I first read The Ocean at the End of the Lane around the time it was originally published in 2013. It was the first novel from Neil Gaiman I’d ever read; I’d seen his Doctor Who work, watched Neverwhere, and read some issues of The Sandman by this point but I had never read one of his novels in their entirety. Talk about a hell of a way to get into Gaiman’s work. At the time, I was just approaching adulthood, so this novel’s tale of a middle-aged man going through a deeply nostalgic trip down memory lane really hit me hard as it evoked feelings of long-lost childhood and the story itself proved to be far scarier than anything I’d read from Gaiman before – or, frankly, since. Now, since a stage adaptation of the novel has recently been announced by the National Theatre in the UK (it hits the stage in December of this year and I desperately hope National Theatre Live broadcasts it), it felt like the perfect time to revisit this book. It’s been six years since I last read it and I reread books so infrequently that it’ll almost be like experiencing this story for the first time all over again. And how is it returning to this story, you might ask? Wonderful. I truly adore this novel. (NOTE: this review may feature spoilers related to the plot of the story.)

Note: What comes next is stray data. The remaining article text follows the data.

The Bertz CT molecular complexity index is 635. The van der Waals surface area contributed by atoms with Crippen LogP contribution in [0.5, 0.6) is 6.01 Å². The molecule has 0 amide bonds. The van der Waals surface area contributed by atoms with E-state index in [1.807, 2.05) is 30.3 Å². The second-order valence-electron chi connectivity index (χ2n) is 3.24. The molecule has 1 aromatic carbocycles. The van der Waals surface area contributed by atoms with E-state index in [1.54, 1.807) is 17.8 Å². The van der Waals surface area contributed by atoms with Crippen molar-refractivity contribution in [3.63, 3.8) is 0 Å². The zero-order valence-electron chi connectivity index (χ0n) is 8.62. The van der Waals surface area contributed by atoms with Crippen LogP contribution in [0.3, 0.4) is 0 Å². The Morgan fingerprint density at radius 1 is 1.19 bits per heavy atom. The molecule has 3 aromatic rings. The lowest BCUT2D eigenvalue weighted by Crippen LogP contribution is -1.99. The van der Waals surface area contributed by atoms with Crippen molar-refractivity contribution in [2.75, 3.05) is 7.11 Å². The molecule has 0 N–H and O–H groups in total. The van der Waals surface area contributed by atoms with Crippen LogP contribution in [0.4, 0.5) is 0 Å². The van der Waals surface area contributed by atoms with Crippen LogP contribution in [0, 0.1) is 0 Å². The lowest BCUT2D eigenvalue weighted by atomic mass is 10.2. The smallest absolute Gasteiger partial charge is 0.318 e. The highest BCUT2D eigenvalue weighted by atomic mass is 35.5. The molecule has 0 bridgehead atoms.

A middle-aged man returns to his childhood home to attend a funeral. Although the house he lived in is long gone, he is drawn to the farm at the end of the road, where, when he was seven, he encountered a most remarkable girl, Lettie Hempstock, and her mother and grandmother. He hasn’t thought of Lettie in decades, and yet as he sits by the pond (a pond that she’d claimed was an ocean) behind the ramshackle old farmhouse where she once lived, the unremembered past comes flooding back. And it is a past too strange, too frightening, too dangerous to have happened to anyone, let alone a small boy.
A groundbreaking work as delicate as a butterfly’s wing and as menacing as a knife in the dark, The Ocean at the End of the Lane is told with a rare understanding of all that makes us human, and shows the power of stories to reveal and shelter us from the darkness inside and out.